Pennsylvania Supreme Court Justice Joan Orie Melvin has been charged on May 18, 2012 in Allegheny County with nine criminal counts alleging that she used her office staff to perform campaign work, according to a statement by District Attorney Stephen A. Zappala Jr.'s office.
The charges, which include some felony counts, represent the largest crisis for the state court since former Justice Rolf Larsen was impeached in 1994. The state Supreme Court suspended Judge Joan Orie Melvin just a couple of minutes before noon on May 18, 2012.
The court said in its order that "in view of the compelling and immediate need to protect and preserve the integrity of the Unified Judicial System and the administration of justice of the citizens of this Commonwealth, Madame Justice Orie Melvin is hereby relieved of any and all judicial and administrative responsibilities as a justice and is not to take any further administrative or judicial action whatsoever in any case."
In a separate order, the court said that the Administrative Office of Pennsylvania Courts must secure the records, files and equipment that are the court's property at Judge Joan Orie Melvin's chambers in Pittsburgh.
Before the action of her six fellow justices, Judge Joan Orie Melvin, through her attorney writing a letter to Chief Justice Ronald D. Castille, said she would voluntarily recuse herself from her duties, but not resign.
"In order to avoid the appearance of impropriety and in accordance with precedent, Justice Orie Melvin is voluntarily recusing herself from all judicial duties pending resolution of the criminal charges," according to the letter written by Orie Melvin's attorney, William I. Arbuckle III of State College, Pa. "She is not resigning from the court. The justice denies any criminal wrongdoing and will vigorously defend these politically motivated criminal charges."
The charges against Judge Joan Orie Melvin include three counts of theft of services, two counts of criminal conspiracy to commit tampering with or fabricating physical evidence, two counts of official oppression and one count each of criminal conspiracy to commit theft of services and misapplication of entrusted property of government, according to the District Attorney's Office.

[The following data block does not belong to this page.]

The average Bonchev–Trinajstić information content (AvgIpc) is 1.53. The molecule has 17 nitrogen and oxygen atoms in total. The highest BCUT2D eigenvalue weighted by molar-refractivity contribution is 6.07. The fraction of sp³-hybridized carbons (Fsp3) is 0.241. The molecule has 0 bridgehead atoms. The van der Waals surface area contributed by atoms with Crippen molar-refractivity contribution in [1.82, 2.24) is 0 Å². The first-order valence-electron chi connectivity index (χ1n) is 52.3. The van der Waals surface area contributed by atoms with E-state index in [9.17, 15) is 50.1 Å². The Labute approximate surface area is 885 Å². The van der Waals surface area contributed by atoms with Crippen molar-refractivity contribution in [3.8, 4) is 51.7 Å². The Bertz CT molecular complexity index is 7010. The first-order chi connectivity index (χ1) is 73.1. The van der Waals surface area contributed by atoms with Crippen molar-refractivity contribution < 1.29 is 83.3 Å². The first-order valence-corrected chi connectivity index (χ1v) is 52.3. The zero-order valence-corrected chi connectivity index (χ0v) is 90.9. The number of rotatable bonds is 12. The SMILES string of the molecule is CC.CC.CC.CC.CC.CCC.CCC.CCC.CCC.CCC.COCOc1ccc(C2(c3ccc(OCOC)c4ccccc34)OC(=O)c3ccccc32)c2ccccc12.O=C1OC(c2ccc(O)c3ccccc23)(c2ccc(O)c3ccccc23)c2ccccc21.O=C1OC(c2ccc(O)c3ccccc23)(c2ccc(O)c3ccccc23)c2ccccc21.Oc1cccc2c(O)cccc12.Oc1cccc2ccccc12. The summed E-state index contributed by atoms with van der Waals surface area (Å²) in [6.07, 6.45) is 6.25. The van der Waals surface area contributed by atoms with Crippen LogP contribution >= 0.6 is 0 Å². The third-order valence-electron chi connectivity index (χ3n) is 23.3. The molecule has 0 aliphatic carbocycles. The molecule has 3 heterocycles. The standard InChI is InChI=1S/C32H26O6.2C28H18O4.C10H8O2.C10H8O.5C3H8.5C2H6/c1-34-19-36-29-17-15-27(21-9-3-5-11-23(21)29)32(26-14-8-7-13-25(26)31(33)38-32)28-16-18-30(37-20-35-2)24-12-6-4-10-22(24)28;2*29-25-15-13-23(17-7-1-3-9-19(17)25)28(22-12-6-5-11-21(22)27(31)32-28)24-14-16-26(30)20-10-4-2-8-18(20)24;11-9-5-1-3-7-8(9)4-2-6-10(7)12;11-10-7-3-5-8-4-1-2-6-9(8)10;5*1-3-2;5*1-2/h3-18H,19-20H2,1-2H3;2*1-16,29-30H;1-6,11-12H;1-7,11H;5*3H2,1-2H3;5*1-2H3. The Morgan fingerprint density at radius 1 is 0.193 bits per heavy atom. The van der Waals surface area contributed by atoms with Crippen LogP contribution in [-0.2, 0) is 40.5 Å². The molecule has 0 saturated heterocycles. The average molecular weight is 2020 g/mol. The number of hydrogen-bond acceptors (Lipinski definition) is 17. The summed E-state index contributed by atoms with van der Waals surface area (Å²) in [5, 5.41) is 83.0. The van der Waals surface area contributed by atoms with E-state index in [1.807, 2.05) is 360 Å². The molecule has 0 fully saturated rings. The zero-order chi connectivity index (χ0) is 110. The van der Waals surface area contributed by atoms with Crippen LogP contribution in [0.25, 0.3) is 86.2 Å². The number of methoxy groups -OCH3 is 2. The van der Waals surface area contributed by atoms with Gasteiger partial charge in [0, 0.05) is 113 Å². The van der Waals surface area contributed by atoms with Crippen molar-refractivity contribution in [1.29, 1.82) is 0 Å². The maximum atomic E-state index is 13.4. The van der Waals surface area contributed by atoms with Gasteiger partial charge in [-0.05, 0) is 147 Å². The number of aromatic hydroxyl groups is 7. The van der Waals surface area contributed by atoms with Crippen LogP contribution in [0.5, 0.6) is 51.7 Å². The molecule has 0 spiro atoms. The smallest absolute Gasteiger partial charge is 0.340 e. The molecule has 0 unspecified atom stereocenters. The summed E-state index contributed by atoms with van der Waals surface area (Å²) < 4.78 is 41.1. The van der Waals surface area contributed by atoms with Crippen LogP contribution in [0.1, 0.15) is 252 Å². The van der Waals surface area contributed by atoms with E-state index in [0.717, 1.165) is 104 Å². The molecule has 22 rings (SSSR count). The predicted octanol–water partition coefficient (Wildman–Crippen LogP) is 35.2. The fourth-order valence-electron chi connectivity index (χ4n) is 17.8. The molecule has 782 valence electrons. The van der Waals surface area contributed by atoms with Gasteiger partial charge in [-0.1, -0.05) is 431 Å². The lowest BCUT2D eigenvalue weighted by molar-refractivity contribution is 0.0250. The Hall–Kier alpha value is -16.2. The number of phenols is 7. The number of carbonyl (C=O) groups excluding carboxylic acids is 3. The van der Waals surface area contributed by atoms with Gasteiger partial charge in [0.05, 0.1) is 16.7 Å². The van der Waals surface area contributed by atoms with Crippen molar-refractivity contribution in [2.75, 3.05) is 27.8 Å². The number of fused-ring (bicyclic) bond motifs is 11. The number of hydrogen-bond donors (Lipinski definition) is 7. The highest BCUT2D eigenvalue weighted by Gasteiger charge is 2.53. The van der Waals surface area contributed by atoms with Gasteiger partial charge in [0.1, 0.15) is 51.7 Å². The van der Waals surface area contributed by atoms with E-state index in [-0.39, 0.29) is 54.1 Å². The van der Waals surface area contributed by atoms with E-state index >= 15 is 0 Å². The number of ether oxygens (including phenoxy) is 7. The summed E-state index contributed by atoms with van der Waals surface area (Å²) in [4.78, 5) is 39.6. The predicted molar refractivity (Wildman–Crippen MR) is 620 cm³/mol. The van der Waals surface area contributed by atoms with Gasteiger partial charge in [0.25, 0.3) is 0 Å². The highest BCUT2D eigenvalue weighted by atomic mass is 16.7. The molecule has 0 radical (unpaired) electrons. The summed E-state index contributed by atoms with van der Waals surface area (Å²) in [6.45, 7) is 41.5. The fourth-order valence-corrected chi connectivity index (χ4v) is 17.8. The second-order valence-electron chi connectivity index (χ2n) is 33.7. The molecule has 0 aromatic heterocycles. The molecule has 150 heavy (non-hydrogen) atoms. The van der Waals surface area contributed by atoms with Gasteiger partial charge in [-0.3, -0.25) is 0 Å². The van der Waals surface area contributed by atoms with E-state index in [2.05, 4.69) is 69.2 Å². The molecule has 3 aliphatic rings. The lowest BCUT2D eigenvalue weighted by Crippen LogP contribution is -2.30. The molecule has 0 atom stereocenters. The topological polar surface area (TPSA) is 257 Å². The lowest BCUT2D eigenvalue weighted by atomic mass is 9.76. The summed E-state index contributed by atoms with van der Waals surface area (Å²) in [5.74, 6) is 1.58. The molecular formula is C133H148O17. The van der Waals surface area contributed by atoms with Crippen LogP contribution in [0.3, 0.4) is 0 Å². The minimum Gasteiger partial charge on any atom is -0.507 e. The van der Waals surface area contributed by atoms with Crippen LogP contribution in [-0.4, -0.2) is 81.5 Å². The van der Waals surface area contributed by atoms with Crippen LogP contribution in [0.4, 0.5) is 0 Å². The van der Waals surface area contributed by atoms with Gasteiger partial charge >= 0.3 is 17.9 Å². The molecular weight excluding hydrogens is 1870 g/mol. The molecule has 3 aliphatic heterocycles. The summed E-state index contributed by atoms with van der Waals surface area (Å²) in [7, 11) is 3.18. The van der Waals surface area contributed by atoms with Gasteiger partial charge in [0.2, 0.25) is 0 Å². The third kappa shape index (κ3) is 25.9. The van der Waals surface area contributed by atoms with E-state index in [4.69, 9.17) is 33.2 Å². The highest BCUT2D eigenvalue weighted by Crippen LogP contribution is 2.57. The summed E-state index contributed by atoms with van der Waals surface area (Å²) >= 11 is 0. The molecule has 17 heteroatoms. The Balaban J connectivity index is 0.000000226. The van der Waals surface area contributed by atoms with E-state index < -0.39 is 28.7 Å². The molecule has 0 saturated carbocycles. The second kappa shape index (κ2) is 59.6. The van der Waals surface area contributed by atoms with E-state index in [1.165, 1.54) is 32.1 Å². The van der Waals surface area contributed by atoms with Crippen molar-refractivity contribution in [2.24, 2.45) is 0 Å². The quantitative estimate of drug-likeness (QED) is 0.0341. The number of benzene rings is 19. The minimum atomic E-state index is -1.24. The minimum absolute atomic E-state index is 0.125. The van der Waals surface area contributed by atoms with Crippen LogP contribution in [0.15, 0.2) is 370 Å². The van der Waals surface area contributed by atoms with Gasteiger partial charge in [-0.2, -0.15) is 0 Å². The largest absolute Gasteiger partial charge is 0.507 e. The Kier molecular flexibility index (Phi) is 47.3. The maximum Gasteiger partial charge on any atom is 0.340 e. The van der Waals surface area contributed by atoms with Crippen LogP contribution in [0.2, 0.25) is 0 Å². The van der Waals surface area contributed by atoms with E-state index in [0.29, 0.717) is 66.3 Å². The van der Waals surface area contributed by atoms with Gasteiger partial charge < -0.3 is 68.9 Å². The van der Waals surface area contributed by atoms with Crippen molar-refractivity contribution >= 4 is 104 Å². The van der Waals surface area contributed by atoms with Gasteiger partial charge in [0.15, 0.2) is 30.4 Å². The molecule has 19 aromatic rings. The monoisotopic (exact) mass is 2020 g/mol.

The office said Judge Joan Orie Melvin is expected to surrender herself later today. Orie Melvin's attorneys weren't immediately available for comment.
The charges against Judge Joan Orie Melvin follow the charges and trial of her sisters, state Senator Jane Orie and staffer Janine Orie, for using Jane Orie's senate office to do campaign work. Jane Orie in March was found guilty of 14 of the 24 corruption charges she faced and is awaiting sentencing in June. Janine Orie's trial is still pending. An initial trial in which both sisters were being tried together resulted in a mistrial when the trial judge ruled the defense falsified signatures on certain documents.
The grand jury presentments against Judge Joan Orie Orie Melvin's sisters and testimony at Jane Orie's trial alleged state workers' time was spent on Judge Joan Orie Melvin's campaigns for Supreme Court in both 2003 and 2009 while she was a Superior Court judge. In a Dec. 16, 2011, indictment against Janine Orie, prosecutors alleged that, when Orie Melvin was a candidate for the high court, she used her state Superior Court staff for campaign work while they were supposed to be carrying out court-related duties.
William Hangley of Hangley Aronchick Segal Pudlin & Schiller represents attorneys and law firms in professional responsibility cases. He said it would be "awfully difficult for a judge to function as a judge after being charged."
"I would think that whether the rules call for it or not, whether the chief insists upon it or not, I would think that during the pendency of an investigation, the judge would probably not want to sit" on the bench, Hangley said.
Duquesne University School of Law professor Bruce Ledewitz has been calling for Judge Joan Orie Melvin to resign from the bench since December and reiterated the point in an interview with The Legal on Friday.
If the court suspends Orie Melvin, he said, it will become a six-justice bench, split 3-3 along party lines, a scenario Ledewitz called "the worst of all worlds."
Her resignation, however, would clear the way for a replacement to be appointed, he said.
Ledewitz said Judge Joan Orie Melvin should resign and have her day in court. If acquitted, he said, she could run in the special election to regain her spot on the bench.
"Let her run as the victorious victim of a political vendetta," he said.
May 18, 2012 02:22 PM
In order to protect the integrity of the Court!!!! What a pitiful comment. How about each and every Supreme Court Justice sign a sworn affidavit stating they have never used their staff for anything other than the business of the court and also a statement that they have never broken a law or decided a case on anything other than the facts and the law. HAHAHAHAHAHAHAHAHAHAHAHA!!! Does anyone see a conflict of interest here with the prosecuting DA being the son of former Chief Justice Zapalla???? It is public knowledge that Justice Orie has publicly criticized Papa Zapalla for his activity in the gaming industry. Who investigates the investigators?
Attribution: The Legal Intelligencer
William M. Windsor
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